The FSM returned to Sproul Hall once more, bloodied, but unbowed. It was there, in front of 1,000 students, that Savio issued his brief, but famous “Bodies Upon the Gears” speech. Yet again, an all-night standoff developed. This time, there would be no semblance of civility: beginning at 3:45am, and stretching for twelve more hours, students were dragged from Sproul Hall by police who let their arrestee’s bodies tumbled down the marble steps as they were pulled from the building, having gone limp as a form of civil disobedience. Witnesses would claim arms were wrenched, hair pulled, and billy clubs being employed against these demonstrators.

At 1:00pm, the students were joined by a new voice of resistance. Graduate students and TA’s, vital members of the faculty essential to the campus’ function, added their rage to the bonfire of dissent, having seen enough of the mistreatment of these students. In January, the campus altered their policy slightly; rules were slackened, but still heavily favored the campus’ authority over that of the students themselves. It was a dissatisfying conclusion to another round of negotiations in which the Board of Regents worked against the students and unilaterally rejected their demands. It surprised nobody when tensions continued long into the late 60s. The year was 1967, and Ronald Reagan’s first action against Berkeley, as governor of California, was to fire President Kerr for his failure to crush the rebellious students.

Nonetheless, on January 4th, 1967, the FSM and a large gathering of unaffiliated students held their first legal rally on the steps of Sproul Hall. Joan Baez sang ballads for the attendees. The FSM vowed to continue the fight. In five years, they would bear witness to both Bloody Thursday and the Kent State massacre.


Where to begin with the unrivaled shame of contemporary rightists comparing themselves to the ugly, grinding struggle of the original Free Speech Movement?

First and foremost, the students of the YAF who are planning on suing the campus have yet to identify the state action which has so cruelly blunted their First Amendment rights: the campus acquiesced to their invitation of yet another shameless, uncouth, ignoble panderer of racist predilections and American exceptionalism: Coulter, in this case. The chancellor expressed concern for her safety and agreed to move the date of her speech. She declined, and looked elsewhere for a venue. Do the gutless, crawling sycophants of the YAF truly dare to contrast this bungling of logistics with the deliberate, undisguised statist action taken against the heroic members of the FSM? Do these oblivious, quivering pretenders dare claim heirship to this legacy of struggle for liberation, with their GOP-funded parade of ignorance and cooperation with avowed white nationalists?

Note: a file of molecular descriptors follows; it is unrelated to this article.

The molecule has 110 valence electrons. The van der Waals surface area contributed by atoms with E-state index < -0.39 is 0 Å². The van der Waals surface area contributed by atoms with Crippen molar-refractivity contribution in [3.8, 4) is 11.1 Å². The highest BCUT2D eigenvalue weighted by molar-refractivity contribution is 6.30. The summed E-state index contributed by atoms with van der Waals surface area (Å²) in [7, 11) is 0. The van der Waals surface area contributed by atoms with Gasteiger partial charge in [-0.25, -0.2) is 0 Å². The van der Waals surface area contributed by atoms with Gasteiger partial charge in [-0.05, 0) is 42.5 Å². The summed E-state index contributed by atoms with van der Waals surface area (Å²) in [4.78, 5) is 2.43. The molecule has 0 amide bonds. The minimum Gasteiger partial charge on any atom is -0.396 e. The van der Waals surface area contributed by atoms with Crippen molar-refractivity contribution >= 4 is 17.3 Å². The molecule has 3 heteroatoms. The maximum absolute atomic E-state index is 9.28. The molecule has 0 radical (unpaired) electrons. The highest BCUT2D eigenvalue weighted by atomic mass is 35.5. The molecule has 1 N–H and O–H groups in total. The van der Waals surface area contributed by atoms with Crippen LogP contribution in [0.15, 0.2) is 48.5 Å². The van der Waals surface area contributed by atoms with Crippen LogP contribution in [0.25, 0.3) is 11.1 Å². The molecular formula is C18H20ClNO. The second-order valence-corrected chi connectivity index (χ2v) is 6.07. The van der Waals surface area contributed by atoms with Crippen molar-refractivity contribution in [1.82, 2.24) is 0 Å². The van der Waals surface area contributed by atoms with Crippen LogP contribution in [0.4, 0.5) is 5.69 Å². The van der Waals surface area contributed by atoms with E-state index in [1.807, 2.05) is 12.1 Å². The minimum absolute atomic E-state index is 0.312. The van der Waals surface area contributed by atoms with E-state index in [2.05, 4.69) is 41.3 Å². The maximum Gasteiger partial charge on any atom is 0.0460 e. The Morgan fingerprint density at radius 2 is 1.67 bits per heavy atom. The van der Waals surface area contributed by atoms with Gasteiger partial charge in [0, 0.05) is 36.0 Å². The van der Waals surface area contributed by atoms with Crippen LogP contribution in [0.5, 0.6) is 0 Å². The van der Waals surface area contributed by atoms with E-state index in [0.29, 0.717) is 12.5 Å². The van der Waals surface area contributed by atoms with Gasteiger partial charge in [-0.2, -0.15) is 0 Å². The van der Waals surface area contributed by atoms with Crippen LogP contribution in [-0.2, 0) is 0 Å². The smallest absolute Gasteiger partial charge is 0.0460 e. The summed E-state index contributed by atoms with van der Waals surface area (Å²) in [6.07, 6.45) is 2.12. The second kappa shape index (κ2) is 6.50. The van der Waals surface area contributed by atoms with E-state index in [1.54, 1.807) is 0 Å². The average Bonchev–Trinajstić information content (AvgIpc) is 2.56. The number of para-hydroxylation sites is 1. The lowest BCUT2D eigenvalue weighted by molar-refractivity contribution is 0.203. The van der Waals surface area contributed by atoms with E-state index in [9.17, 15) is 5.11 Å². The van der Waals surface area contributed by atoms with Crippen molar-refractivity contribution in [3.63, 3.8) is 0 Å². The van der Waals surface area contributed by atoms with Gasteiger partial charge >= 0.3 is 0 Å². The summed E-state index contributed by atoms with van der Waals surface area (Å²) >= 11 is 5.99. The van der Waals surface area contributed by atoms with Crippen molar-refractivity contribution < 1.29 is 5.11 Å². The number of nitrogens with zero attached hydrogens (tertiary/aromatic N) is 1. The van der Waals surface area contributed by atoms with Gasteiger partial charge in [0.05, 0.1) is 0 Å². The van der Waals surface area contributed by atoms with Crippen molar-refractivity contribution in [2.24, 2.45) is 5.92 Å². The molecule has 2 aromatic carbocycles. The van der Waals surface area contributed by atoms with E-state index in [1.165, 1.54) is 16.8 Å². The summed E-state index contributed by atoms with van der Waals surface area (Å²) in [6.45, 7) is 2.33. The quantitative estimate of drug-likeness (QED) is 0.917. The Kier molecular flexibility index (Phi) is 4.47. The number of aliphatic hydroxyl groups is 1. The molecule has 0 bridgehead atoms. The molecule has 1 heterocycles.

Is there a word in any language which can properly describe this impossible impudence, this inexcusable usurpation of the names of those who suffered genuine oppression by the government? Should a YAF member even be allowed to show their face in public without ridicule, unless they publicly apologize for daring to lay claim to the title of the Free Speech Movement?

What of the cheapjack celebrities, politicians, and publications co-opting the image of the original FSM to serve the narrative that antifascists, the very liberators who would have stood beside SNCC and CORE as servants of shared humanity, are the true villains at Berkeley? What words could contain the necessary rage and bile one must feel when these squirming reptiles instead console the white nationalists who stand on the other end of the battlefield, the people who would have championed segregation alongside George Wallace, Barry Goldwater, and Bull Connor, all in the name of “free speech?”

What monumental delusion, what mirage of grandiosity, could lead a person to this unspeakable chasm of cultic idiocy and shallowness?

Truthfully, there is nothing to be said. The warped ideology of fascism render its followers incapable of even comprehending their own blindness, much less recognizing the historical implications of what “free speech” meant to an earlier generation, when Jim Crow’s grave was being freshly dug by the incredible strength of civil rights radicals. They cannot see beyond their own self-obsession, to understand the depths of their depravity in appropriating the struggle of black men and women who were firebombed in their beds by the very sort of people now carrying Swastika flags into battle at Berkeley. Their minds are now fully inoculated against reason, and they have exhausted the leftist’s capacity for forgiveness.

The time for words is over. The time for revolution is dawning.
















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Chronicling the radical struggle in the central region of so-called America.